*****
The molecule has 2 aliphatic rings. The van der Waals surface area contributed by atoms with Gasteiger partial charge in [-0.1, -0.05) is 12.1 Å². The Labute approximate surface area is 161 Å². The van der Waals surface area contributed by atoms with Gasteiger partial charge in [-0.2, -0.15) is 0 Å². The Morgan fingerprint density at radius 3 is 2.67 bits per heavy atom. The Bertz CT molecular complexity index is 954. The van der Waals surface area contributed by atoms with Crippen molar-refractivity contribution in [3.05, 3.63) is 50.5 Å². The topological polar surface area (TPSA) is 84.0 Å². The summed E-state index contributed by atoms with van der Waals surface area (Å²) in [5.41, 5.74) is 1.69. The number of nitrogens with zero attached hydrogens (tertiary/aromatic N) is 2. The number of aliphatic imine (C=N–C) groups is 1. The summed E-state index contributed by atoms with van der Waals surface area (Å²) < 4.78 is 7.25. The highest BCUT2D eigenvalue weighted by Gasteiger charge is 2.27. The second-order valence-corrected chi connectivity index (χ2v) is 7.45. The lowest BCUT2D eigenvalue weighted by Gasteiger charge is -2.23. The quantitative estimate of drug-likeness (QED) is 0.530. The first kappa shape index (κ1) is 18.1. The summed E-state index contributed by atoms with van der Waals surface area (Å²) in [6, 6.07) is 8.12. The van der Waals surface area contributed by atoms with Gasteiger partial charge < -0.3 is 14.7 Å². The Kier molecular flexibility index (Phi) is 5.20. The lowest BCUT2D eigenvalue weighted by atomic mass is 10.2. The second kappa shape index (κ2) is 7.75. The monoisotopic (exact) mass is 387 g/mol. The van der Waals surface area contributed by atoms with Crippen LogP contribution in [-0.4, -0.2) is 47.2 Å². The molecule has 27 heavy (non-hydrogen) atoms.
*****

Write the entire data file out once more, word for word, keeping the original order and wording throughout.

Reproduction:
The molecule has 2 aliphatic rings. The van der Waals surface area contributed by atoms with Gasteiger partial charge in [-0.1, -0.05) is 12.1 Å². The Labute approximate surface area is 161 Å². The van der Waals surface area contributed by atoms with Gasteiger partial charge in [-0.2, -0.15) is 0 Å². The Morgan fingerprint density at radius 3 is 2.67 bits per heavy atom. The Bertz CT molecular complexity index is 954. The van der Waals surface area contributed by atoms with Crippen molar-refractivity contribution in [3.05, 3.63) is 50.5 Å². The topological polar surface area (TPSA) is 84.0 Å². The summed E-state index contributed by atoms with van der Waals surface area (Å²) in [5.41, 5.74) is 1.69. The number of nitrogens with zero attached hydrogens (tertiary/aromatic N) is 2. The number of aliphatic imine (C=N–C) groups is 1. The summed E-state index contributed by atoms with van der Waals surface area (Å²) < 4.78 is 7.25. The highest BCUT2D eigenvalue weighted by Gasteiger charge is 2.27. The second-order valence-corrected chi connectivity index (χ2v) is 7.45. The lowest BCUT2D eigenvalue weighted by Gasteiger charge is -2.23. The quantitative estimate of drug-likeness (QED) is 0.530. The first kappa shape index (κ1) is 18.1. The summed E-state index contributed by atoms with van der Waals surface area (Å²) in [6, 6.07) is 8.12. The van der Waals surface area contributed by atoms with Gasteiger partial charge < -0.3 is 14.7 Å². The Kier molecular flexibility index (Phi) is 5.20. The lowest BCUT2D eigenvalue weighted by atomic mass is 10.2. The second kappa shape index (κ2) is 7.75. The monoisotopic (exact) mass is 387 g/mol. The van der Waals surface area contributed by atoms with Crippen LogP contribution in [-0.4, -0.2) is 47.2 Å². The molecule has 27 heavy (non-hydrogen) atoms.